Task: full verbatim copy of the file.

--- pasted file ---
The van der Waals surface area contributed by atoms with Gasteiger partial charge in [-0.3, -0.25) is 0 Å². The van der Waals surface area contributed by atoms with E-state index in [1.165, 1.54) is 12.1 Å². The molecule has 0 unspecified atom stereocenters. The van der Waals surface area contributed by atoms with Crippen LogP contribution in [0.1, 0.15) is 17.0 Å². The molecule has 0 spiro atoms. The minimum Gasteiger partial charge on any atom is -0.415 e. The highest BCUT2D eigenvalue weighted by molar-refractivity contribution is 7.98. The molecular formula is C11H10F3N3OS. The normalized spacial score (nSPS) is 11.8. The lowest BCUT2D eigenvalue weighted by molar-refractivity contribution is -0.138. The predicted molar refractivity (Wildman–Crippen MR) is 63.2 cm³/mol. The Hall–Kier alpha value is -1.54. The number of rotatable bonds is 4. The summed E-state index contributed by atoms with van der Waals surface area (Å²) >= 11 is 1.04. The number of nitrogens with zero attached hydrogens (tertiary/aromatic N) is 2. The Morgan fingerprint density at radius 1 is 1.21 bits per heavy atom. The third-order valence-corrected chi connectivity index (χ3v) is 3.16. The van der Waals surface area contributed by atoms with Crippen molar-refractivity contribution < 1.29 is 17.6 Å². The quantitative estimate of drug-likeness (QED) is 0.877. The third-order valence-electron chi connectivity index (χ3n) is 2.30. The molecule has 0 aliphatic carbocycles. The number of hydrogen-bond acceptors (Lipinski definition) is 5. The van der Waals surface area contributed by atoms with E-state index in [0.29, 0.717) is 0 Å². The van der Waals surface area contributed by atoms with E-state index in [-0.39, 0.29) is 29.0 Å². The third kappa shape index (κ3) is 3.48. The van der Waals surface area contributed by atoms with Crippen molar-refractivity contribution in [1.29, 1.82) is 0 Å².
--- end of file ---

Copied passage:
The van der Waals surface area contributed by atoms with Gasteiger partial charge in [-0.3, -0.25) is 0 Å². The van der Waals surface area contributed by atoms with E-state index in [1.165, 1.54) is 12.1 Å². The molecule has 0 unspecified atom stereocenters. The van der Waals surface area contributed by atoms with Crippen LogP contribution in [0.1, 0.15) is 17.0 Å². The molecule has 0 spiro atoms. The minimum Gasteiger partial charge on any atom is -0.415 e. The highest BCUT2D eigenvalue weighted by molar-refractivity contribution is 7.98. The molecular formula is C11H10F3N3OS. The normalized spacial score (nSPS) is 11.8. The lowest BCUT2D eigenvalue weighted by molar-refractivity contribution is -0.138. The predicted molar refractivity (Wildman–Crippen MR) is 63.2 cm³/mol. The Hall–Kier alpha value is -1.54. The number of rotatable bonds is 4. The summed E-state index contributed by atoms with van der Waals surface area (Å²) >= 11 is 1.04. The number of nitrogens with zero attached hydrogens (tertiary/aromatic N) is 2. The Morgan fingerprint density at radius 1 is 1.21 bits per heavy atom. The third-order valence-corrected chi connectivity index (χ3v) is 3.16. The van der Waals surface area contributed by atoms with Crippen molar-refractivity contribution < 1.29 is 17.6 Å². The quantitative estimate of drug-likeness (QED) is 0.877. The third-order valence-electron chi connectivity index (χ3n) is 2.30. The molecule has 0 aliphatic carbocycles. The number of hydrogen-bond acceptors (Lipinski definition) is 5. The van der Waals surface area contributed by atoms with E-state index in [0.29, 0.717) is 0 Å². The van der Waals surface area contributed by atoms with E-state index in [-0.39, 0.29) is 29.0 Å². The third kappa shape index (κ3) is 3.48. The van der Waals surface area contributed by atoms with Crippen molar-refractivity contribution in [1.29, 1.82) is 0 Å².